Very few cars in this world can match burnout wits with a muscle car as revered as the 1968 Pontiac Firebird 400 so at first glance, you’d be excused if you laughed when you saw that a Tesla Model S was taking a stab it.
But hey, you can’t judge a book by its cover, right?
It sounds crazy, but the Tesla Model S, despite being electrically-powered, can do burnouts with the best of ’em. Granted, performing burnouts in a Model S is a little trickier than on a Firebird 400, so you have to excuse the electric sedan ’s short bursts of tire smoke.
William Hawkins II, the guy who owns both cars, admitted that disabling traction control on the Model S only allows you to achieve a certain amount of smoke, not nearly enough to compete with the Firebird 400. But in the end, that Model S burnout could be described as a little more impressive given what the car has to work with compared to the Pontiac, which, let’s be honest, was created for things like this.
So give the Tesla Model S its due props for earning its burnout keep. Impressive for a car that runs on electricity.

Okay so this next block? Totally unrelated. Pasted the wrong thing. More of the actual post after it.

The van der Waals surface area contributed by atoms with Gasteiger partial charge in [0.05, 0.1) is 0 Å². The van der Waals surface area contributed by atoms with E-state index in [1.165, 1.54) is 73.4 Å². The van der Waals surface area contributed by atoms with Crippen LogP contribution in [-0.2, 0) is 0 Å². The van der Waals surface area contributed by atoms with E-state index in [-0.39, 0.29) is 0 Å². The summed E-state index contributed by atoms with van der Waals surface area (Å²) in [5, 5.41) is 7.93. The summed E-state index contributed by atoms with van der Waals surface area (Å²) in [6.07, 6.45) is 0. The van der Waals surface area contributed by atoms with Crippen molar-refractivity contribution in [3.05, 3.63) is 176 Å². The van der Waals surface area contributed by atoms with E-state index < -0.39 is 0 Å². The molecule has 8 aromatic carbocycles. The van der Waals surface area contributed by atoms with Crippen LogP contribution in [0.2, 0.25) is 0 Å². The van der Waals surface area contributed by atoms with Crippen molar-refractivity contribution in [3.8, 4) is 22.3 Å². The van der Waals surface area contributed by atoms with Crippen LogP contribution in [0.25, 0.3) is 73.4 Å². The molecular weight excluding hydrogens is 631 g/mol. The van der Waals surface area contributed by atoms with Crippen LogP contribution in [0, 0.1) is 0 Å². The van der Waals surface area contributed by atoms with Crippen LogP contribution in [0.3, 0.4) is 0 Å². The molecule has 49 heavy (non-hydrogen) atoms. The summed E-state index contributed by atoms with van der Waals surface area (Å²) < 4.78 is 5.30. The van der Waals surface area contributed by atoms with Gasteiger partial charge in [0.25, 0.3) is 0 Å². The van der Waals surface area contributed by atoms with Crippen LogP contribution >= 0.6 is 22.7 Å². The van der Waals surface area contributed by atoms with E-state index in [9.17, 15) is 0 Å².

Click past the jump to read about the Tesla Model S.
The Tesla Model S is the perfect example of a car that has the aesthetic credentials of a luxury vehicle and combines it with a powertrain that’s as quiet as it is efficient. As an electric sedan, the Model S’ performance is one to behold, thanks to a slew of battery options that includes a range-topping 85 kWh battery.
The 88 kWh version is for those who want a bit more performance out of their Model S. It figures, then, that with a 0-to-60 mph time of just 5.4 seconds and a top speed of 125 mph, the Model S is fully capable of being that performance/electric/luxury model people are inclined to enjoy.
And the best part: Tesla is building a network of free fast-charging stations across the nation, making the car that much more awesome to have on your garage.